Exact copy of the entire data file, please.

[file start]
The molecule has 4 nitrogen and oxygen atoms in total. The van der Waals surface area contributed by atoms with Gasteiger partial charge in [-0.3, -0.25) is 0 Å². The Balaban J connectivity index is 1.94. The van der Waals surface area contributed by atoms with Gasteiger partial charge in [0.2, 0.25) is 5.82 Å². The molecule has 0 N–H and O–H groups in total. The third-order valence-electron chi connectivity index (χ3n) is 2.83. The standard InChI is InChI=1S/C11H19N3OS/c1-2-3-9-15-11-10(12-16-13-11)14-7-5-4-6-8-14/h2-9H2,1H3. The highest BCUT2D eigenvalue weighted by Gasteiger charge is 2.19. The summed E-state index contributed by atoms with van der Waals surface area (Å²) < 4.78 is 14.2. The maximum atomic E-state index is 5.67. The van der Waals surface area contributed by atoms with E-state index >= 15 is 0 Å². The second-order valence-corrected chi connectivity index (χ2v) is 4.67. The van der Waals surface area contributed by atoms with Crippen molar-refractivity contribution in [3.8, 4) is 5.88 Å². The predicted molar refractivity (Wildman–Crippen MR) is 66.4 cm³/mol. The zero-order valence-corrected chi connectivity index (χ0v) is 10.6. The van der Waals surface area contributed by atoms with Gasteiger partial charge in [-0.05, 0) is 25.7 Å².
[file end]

The molecule has 4 nitrogen and oxygen atoms in total. The van der Waals surface area contributed by atoms with Gasteiger partial charge in [-0.3, -0.25) is 0 Å². The Balaban J connectivity index is 1.94. The van der Waals surface area contributed by atoms with Gasteiger partial charge in [0.2, 0.25) is 5.82 Å². The molecule has 0 N–H and O–H groups in total. The third-order valence-electron chi connectivity index (χ3n) is 2.83. The standard InChI is InChI=1S/C11H19N3OS/c1-2-3-9-15-11-10(12-16-13-11)14-7-5-4-6-8-14/h2-9H2,1H3. The highest BCUT2D eigenvalue weighted by Gasteiger charge is 2.19. The summed E-state index contributed by atoms with van der Waals surface area (Å²) < 4.78 is 14.2. The maximum atomic E-state index is 5.67. The van der Waals surface area contributed by atoms with E-state index >= 15 is 0 Å². The second-order valence-corrected chi connectivity index (χ2v) is 4.67. The van der Waals surface area contributed by atoms with Crippen molar-refractivity contribution in [3.8, 4) is 5.88 Å². The predicted molar refractivity (Wildman–Crippen MR) is 66.4 cm³/mol. The zero-order valence-corrected chi connectivity index (χ0v) is 10.6. The van der Waals surface area contributed by atoms with Gasteiger partial charge in [-0.05, 0) is 25.7 Å².